Mr Market Waits for Other Shoe to Drop

Between Syria, trade tensions, and the US special investigator into
Russia’s attempt to influence the US election, market participants are cautious
as they wait for another shoe to drop.
  The US equity market recovery
yesterday has short coattails as markets in Asia and Europe struggle. Bond
yields are mostly softer, and the US 10-year note yield is dipping back below

The US dollar is mixed, with small gains against the dollar bloc and
small losses against the euro, yen, and
  The sense is that whichever
shoes drop; the headline risk is dollar
negative.  The euro closed above CHF1.18 yesterday for the first time
since January 15 and is at its best level since the SNB gave up its
franc-cap.  Elsewhere the Russian ruble continues to fall (~-1.3%), but
the Russian bond yields are little changed.  According to central bank
figures, foreign investors owned a record 34% of Russian bonds.  The
sanctions announced before the weekend spurred the sales of the bonds and

The US reports March CPI, and the
Fed releases its minutes from the March FOMC meeting.
  The risk is on
the upside of the market expectation for a flat CPI, which due to base effects,
would rise by 2.4% from a year ago, up
from 2.2%.  The core rate is expected to have increased by 0.2%, and this
would lift the year-over-year rate above
2.0% for the first time in a year as some factors that the Fed has suggested
were transitory are proving so.  

The FOMC minutes are drawing more attention than usual.  The
March meeting was Powell’s first and a rate hike was delivered.  However, ideas that the minutes will reveal
much insight into what officials were thinking about the rising trade tensions
or the thrust of fiscal policy, which the CBO estimated this week would produce a $1 trillion deficit in 2020,
two years earlier than previously expected, may be disappointed.  

The minutes of central bank meetings should not be confused with an
objective record of the meetings.
   They are purposefully
crafted as part of the official communication to help shape investor
expectations.  This is to say that
they are a policy tool.  Increased protectionism poses a downside risk to the economy.  Not much more can be said
at this juncture.  The same thing is true of the fiscal position. It poses
risks, and it is too early to judge the economic consequences in full, but it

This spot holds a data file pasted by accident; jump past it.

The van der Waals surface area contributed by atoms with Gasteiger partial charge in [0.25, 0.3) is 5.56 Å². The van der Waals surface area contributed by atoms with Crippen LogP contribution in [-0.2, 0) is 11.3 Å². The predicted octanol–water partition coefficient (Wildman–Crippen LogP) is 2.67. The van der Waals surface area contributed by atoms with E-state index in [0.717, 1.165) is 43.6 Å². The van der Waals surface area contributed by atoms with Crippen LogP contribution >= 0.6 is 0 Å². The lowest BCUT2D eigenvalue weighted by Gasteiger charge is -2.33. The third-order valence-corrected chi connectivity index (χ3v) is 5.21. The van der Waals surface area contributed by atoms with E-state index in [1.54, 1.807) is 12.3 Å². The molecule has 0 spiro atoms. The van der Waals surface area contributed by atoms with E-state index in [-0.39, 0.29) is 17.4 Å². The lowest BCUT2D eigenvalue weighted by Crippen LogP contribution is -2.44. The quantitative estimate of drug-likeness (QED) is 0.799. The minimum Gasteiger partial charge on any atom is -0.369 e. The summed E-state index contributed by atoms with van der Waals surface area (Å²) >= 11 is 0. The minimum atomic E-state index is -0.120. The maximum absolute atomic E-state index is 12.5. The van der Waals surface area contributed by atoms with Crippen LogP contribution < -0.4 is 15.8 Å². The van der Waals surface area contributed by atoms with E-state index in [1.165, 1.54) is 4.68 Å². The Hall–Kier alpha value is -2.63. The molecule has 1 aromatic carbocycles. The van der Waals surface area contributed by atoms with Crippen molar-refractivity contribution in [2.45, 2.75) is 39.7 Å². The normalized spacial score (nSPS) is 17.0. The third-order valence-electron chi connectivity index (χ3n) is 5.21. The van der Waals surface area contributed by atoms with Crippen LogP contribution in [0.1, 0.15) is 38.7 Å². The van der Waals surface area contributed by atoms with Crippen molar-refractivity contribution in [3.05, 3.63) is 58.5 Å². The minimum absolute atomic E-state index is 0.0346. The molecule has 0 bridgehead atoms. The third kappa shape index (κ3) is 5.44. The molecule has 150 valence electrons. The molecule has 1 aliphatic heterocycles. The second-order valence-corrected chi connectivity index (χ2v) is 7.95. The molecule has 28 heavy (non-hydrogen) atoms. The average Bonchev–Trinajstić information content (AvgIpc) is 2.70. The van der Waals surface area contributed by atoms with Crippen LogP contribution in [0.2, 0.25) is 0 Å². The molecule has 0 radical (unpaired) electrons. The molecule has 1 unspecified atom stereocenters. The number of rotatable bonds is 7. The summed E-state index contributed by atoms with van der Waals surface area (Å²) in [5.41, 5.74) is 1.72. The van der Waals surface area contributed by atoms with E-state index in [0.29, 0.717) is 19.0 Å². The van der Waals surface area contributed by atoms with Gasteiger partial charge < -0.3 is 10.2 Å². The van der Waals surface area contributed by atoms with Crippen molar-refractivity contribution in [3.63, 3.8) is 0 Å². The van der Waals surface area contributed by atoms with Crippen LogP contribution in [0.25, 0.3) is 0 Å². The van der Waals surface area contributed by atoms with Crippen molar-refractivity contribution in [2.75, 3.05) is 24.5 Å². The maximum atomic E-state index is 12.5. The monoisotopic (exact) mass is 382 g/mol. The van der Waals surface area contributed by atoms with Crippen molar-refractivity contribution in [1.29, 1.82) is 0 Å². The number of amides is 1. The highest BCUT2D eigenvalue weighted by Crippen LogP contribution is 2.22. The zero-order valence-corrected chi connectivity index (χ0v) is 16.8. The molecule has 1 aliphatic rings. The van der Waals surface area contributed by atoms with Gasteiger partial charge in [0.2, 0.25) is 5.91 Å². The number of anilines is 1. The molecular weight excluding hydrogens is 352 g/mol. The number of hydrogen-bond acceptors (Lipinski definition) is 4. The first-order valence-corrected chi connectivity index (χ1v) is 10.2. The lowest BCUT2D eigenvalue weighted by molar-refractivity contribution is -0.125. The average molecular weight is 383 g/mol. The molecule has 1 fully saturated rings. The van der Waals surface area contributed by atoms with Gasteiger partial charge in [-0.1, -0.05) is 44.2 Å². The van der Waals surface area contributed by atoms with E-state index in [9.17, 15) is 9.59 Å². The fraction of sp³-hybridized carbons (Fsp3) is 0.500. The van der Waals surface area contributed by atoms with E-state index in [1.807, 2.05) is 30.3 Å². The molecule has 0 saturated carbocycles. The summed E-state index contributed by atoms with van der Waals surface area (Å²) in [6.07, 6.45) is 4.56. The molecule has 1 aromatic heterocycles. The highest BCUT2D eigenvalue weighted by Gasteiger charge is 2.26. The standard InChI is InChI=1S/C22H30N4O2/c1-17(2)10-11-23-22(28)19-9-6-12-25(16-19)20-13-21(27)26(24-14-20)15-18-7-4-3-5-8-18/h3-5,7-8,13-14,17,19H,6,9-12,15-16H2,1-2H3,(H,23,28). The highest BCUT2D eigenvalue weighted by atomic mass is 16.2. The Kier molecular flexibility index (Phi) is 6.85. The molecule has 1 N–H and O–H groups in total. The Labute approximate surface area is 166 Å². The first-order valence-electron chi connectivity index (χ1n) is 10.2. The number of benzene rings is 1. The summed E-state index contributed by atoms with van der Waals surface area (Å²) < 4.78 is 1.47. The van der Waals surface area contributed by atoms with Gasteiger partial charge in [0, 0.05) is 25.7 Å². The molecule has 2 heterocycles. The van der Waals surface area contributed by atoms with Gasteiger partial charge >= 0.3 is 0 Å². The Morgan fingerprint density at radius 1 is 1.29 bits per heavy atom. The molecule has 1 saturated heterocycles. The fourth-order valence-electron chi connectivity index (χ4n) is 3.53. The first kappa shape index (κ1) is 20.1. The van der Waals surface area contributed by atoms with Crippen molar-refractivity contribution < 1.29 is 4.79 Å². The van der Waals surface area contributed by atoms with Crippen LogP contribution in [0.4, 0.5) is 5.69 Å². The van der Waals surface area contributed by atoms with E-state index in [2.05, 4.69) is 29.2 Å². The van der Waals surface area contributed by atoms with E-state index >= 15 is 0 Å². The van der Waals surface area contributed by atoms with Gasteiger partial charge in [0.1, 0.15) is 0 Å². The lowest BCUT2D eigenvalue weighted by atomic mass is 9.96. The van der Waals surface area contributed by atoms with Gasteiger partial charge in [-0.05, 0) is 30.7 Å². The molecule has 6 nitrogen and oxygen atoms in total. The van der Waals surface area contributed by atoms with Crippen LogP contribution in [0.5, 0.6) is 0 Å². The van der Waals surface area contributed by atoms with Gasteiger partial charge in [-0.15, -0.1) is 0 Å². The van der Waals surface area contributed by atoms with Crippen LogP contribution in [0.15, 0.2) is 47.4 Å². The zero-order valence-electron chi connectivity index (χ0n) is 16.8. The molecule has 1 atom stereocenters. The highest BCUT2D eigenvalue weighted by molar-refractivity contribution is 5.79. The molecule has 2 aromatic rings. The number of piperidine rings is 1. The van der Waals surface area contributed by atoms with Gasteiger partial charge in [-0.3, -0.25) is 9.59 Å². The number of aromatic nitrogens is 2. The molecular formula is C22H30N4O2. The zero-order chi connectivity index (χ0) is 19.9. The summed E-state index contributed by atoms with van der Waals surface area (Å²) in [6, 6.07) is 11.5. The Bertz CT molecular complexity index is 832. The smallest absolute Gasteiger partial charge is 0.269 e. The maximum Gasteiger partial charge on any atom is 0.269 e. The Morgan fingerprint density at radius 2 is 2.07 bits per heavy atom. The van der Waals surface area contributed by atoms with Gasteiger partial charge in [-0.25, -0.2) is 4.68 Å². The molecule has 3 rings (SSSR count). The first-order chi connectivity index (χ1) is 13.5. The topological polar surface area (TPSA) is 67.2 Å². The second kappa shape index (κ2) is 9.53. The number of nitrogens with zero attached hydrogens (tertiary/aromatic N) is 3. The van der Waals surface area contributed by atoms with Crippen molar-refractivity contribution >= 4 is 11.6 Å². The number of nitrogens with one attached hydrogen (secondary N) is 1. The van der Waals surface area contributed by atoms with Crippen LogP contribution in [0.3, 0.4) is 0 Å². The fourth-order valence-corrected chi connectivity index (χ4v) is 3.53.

will likely bring the Fed closer to its mandates of full employment and price
stability (at it defines it).    

As the forum continues in China, the new PBOC Governor wasted no time,
following President Xi’s speech yesterday to flesh out more details of the
These include quadrupling the Shanghai-Hong Kong stock connect as
of May 1.  Limits on foreign insurers and ownership of securities firms
will be reduced.  Yi Gang pushed
against “big bang” ideas, noting that it is not China’s way, which is
cautious and gradual. 

 Even if Xi offered old wine in new
skin yesterday, the specifics today reinforce our sense that China is pursuing
a three-prong strategy in dealing with the US trade stance.
First, it flexes some of its considerable economic heft.  Second, it
challenges the unilateral US actions at the WTO, perhaps in concert with
others.  Third, there are several economic
and financial reforms that are
in China’s own immediate interest, and
it will enact these.   

The yuan both on and offshore was
little changed.
  Chinese shares edged higher (0.5%).  The MSCI
Asia Pacific Index was fractionally lower, as is the MSCI Emerging Markets
Index.  China reported softer than expected inflation.  March PPI
rose 3.1% year-over-year, down from 3.7% in February.  Consumer price
inflation slowed to 2.1% from 2.9%.  This
is the fifth month; producer price
inflation has slowed.  The slowing of consumer price inflation seems to be
largely unwinding of the Lunar New Year-related
jump.  The quarterly average has edged higher for the third consecutive
quarter, but the pace in Q1 was exaggerated

There have been a few economic
reports, even if there is little impact in the markets.
reported stronger than expected core machine orders (2.1% vs. expectations
-2.5%) and followed the 8.2% rise in
January.  Officials will find encouragement in the data, which suggest the
underlying economic dynamics are still intact.  The capital spending cycle is supported by exports and the
semiconductor fabrication facilities being build abroad (e.g.,

France’s Industry Sentiment Indicator edged lower, consistent with other
survey data.
  In March it stood at its lowest level since January
2017.  Italy reported a slightly better than expected February retail
sales, which rose 0.4% after a 0.5% decline in January.  

The EU announced that it would add
to its major data reports a new measure that excludes the UK from
This is in
preparation for the UK leaving the EU at
the end of next March.  UK data today mostly disappointed, but the
February trade deficit fell.  The
overall trade balance fell to GBP965 mln.  It has been rarely smaller than
this since 2000, and it is usually a

Like other countries in Europe, the UK’s industrial output figures
disappointed in February.  UK output rose 0.1%.
  The market was
looking for something closer to 0.4%.  It follows a 1.3% rise in January. 
However, this overstates the strength.  Manufacturing output itself fell
0.2% in February following a revised flat report in January (initially
0.1%).  Separately, construction spending fell 1.6% after January’s 3.1%
slide.  Economists had expected an increase. 


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